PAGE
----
Wednesday, December 17, 2008

On the Madoff Situation

I haven't written anything about the Madoff scheme yet. There have been so many economic events to keep up with that it can be a bit like trying to plug holes in a dike. However, here are some points.

1.) This is crap. According to the SEC:

The Commission has learned that credible and specific allegations regarding Mr. Madoff’s financial wrongdoing, going back to at least 1999, were repeatedly brought to the attention of SEC staff, but were never recommended to the Commission for action. I am gravely concerned by the apparent multiple failures over at least a decade to thoroughly investigate these allegations or at any point to seek formal authority to pursue them. Moreover, a consequence of the failure to seek a formal order of investigation from the Commission is that subpoena power was not used to obtain information, but rather the staff relied upon information voluntarily produced by Mr. Madoff and his firm.

Yet they did nothing. As per the usual course over the last 10+ years, regulations were not enforced. In fact, it's as though there were no regulations in effect. Meaning -- what is the actual purpose of the SEC when a $50 billion dollar scheme can go unnoticed for this long? Does everyone just go to the office and play cards all day long?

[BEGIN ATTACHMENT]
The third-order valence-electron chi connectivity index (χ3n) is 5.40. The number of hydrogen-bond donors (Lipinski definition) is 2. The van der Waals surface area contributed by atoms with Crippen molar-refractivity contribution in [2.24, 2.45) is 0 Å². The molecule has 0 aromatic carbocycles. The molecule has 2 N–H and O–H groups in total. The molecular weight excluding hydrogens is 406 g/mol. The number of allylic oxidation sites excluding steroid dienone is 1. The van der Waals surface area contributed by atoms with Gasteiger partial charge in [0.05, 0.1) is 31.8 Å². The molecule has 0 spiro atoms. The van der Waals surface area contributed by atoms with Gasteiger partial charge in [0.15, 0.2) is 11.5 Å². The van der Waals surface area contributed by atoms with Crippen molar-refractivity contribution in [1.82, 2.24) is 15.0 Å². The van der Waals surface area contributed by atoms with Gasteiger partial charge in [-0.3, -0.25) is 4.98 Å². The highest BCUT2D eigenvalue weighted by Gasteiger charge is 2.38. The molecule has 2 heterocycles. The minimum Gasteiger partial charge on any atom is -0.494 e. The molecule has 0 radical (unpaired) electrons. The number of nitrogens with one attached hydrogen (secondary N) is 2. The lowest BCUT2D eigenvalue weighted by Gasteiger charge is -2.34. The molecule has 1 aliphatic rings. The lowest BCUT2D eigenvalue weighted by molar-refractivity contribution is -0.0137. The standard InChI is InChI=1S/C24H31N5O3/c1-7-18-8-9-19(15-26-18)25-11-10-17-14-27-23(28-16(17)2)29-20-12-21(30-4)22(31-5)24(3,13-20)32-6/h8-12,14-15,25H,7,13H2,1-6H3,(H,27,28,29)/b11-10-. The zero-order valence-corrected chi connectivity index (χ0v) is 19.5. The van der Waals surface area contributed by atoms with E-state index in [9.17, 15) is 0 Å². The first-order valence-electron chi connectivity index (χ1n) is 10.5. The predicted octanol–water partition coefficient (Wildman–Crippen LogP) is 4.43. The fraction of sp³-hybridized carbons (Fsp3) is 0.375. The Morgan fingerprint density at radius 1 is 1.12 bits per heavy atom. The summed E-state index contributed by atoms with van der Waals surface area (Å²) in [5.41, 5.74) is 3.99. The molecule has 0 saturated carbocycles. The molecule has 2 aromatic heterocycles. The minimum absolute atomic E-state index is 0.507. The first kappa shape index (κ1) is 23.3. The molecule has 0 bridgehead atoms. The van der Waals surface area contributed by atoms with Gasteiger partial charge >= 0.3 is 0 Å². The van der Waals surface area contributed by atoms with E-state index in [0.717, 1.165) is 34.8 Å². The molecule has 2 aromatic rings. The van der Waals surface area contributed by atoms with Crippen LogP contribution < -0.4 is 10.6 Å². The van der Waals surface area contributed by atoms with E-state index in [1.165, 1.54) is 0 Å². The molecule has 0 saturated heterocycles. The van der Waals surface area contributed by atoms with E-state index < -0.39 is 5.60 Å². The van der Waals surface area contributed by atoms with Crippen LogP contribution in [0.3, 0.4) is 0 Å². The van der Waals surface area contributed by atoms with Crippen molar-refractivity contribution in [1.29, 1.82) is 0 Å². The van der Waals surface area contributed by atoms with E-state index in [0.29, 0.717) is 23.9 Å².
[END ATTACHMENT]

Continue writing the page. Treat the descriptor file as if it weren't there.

2.) There is no way this is a solo job. Again from the SEC

SEC investigators are currently working with the trustee and other law enforcement agencies to review vast amounts of records and information involving Mr. Madoff and his firm. Those records are increasingly exposing the complicated steps that Mr. Madoff took to deceive investors, the public and regulators. Although the information I can share regarding an ongoing investigation is limited, progress to date indicates that Mr. Madoff kept several sets of books and false documents, and provided false information involving his advisory activities to investors and to regulators.

The steps Madoff employed were "complicated". There were "several sets of books and false documents." Bottom line -- my guess is his whole firm is involved. Again -- where in the hell were the regulators?

Yesterday on CNBC there was an interview with a defrauded couple. They received monthly statements that showed transactions in individual stocks. They weren't the only people who received this information -- my guess is everybody did. That means the degree of sophistication involved is huge. Again Ii return to my thesis -- everybody at his firm is suspect.

This is a disaster. It indicates how far we have come from the idea of having a regulatory authority overseeing the market to insure the market is honest, fair and provides level playing field. We need to get back to that place. Now.